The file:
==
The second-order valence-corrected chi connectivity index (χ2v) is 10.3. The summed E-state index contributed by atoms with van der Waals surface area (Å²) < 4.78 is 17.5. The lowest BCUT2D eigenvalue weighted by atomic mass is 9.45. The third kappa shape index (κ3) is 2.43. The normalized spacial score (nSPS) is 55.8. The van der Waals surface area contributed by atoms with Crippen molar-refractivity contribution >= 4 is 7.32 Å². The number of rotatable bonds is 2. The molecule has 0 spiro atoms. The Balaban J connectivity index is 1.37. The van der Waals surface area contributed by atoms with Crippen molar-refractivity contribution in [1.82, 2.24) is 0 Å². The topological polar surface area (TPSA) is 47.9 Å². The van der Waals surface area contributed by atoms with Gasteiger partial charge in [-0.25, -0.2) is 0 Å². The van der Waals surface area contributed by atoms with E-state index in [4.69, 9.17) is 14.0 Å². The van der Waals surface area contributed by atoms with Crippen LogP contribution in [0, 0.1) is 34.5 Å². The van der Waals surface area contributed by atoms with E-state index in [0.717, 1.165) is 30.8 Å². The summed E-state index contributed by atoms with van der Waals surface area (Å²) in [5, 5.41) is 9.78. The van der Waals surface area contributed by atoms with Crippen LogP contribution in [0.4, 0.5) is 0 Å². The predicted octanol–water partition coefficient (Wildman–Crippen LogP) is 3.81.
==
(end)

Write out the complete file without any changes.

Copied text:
The second-order valence-corrected chi connectivity index (χ2v) is 10.3. The summed E-state index contributed by atoms with van der Waals surface area (Å²) < 4.78 is 17.5. The lowest BCUT2D eigenvalue weighted by atomic mass is 9.45. The third kappa shape index (κ3) is 2.43. The normalized spacial score (nSPS) is 55.8. The van der Waals surface area contributed by atoms with Crippen molar-refractivity contribution >= 4 is 7.32 Å². The number of rotatable bonds is 2. The molecule has 0 spiro atoms. The Balaban J connectivity index is 1.37. The van der Waals surface area contributed by atoms with Crippen molar-refractivity contribution in [1.82, 2.24) is 0 Å². The topological polar surface area (TPSA) is 47.9 Å². The van der Waals surface area contributed by atoms with Gasteiger partial charge in [-0.25, -0.2) is 0 Å². The van der Waals surface area contributed by atoms with E-state index in [4.69, 9.17) is 14.0 Å². The van der Waals surface area contributed by atoms with Crippen LogP contribution in [0, 0.1) is 34.5 Å². The van der Waals surface area contributed by atoms with E-state index in [0.717, 1.165) is 30.8 Å². The summed E-state index contributed by atoms with van der Waals surface area (Å²) in [5, 5.41) is 9.78. The van der Waals surface area contributed by atoms with Crippen LogP contribution in [0.4, 0.5) is 0 Å². The predicted octanol–water partition coefficient (Wildman–Crippen LogP) is 3.81.